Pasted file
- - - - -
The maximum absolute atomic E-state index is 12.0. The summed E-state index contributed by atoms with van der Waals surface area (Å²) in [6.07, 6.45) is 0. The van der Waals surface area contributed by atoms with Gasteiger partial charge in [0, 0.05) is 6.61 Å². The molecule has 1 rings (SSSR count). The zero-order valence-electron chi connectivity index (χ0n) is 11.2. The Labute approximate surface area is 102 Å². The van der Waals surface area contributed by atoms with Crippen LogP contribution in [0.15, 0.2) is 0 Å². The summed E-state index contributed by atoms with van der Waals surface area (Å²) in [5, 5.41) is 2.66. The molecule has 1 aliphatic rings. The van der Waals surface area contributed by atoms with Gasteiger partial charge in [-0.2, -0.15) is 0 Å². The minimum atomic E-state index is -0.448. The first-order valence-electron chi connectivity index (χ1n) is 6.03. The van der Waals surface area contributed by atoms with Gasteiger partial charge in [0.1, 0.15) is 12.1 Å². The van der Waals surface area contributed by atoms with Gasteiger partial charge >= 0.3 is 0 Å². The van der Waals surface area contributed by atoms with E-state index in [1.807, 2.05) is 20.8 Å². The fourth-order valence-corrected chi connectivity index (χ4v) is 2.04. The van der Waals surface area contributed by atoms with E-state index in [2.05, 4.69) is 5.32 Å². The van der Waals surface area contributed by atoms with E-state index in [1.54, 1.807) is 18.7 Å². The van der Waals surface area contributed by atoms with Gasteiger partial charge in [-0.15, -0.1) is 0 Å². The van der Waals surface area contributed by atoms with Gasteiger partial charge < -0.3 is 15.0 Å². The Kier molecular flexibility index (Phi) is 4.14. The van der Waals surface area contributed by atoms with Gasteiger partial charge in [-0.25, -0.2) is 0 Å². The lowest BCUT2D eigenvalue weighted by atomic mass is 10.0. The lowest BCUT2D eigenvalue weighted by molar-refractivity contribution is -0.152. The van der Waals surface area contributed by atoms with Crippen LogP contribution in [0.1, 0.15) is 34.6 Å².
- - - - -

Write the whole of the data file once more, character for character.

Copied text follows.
The maximum absolute atomic E-state index is 12.0. The summed E-state index contributed by atoms with van der Waals surface area (Å²) in [6.07, 6.45) is 0. The van der Waals surface area contributed by atoms with Gasteiger partial charge in [0, 0.05) is 6.61 Å². The molecule has 1 rings (SSSR count). The zero-order valence-electron chi connectivity index (χ0n) is 11.2. The Labute approximate surface area is 102 Å². The van der Waals surface area contributed by atoms with Crippen LogP contribution in [0.15, 0.2) is 0 Å². The summed E-state index contributed by atoms with van der Waals surface area (Å²) in [5, 5.41) is 2.66. The molecule has 1 aliphatic rings. The van der Waals surface area contributed by atoms with Gasteiger partial charge in [-0.2, -0.15) is 0 Å². The minimum atomic E-state index is -0.448. The first-order valence-electron chi connectivity index (χ1n) is 6.03. The van der Waals surface area contributed by atoms with Gasteiger partial charge in [0.1, 0.15) is 12.1 Å². The van der Waals surface area contributed by atoms with Gasteiger partial charge >= 0.3 is 0 Å². The van der Waals surface area contributed by atoms with E-state index in [1.807, 2.05) is 20.8 Å². The fourth-order valence-corrected chi connectivity index (χ4v) is 2.04. The van der Waals surface area contributed by atoms with E-state index in [2.05, 4.69) is 5.32 Å². The van der Waals surface area contributed by atoms with E-state index in [1.54, 1.807) is 18.7 Å². The van der Waals surface area contributed by atoms with Gasteiger partial charge in [-0.15, -0.1) is 0 Å². The van der Waals surface area contributed by atoms with Gasteiger partial charge < -0.3 is 15.0 Å². The Kier molecular flexibility index (Phi) is 4.14. The van der Waals surface area contributed by atoms with Gasteiger partial charge in [-0.25, -0.2) is 0 Å². The lowest BCUT2D eigenvalue weighted by atomic mass is 10.0. The lowest BCUT2D eigenvalue weighted by molar-refractivity contribution is -0.152. The van der Waals surface area contributed by atoms with Crippen LogP contribution in [0.1, 0.15) is 34.6 Å².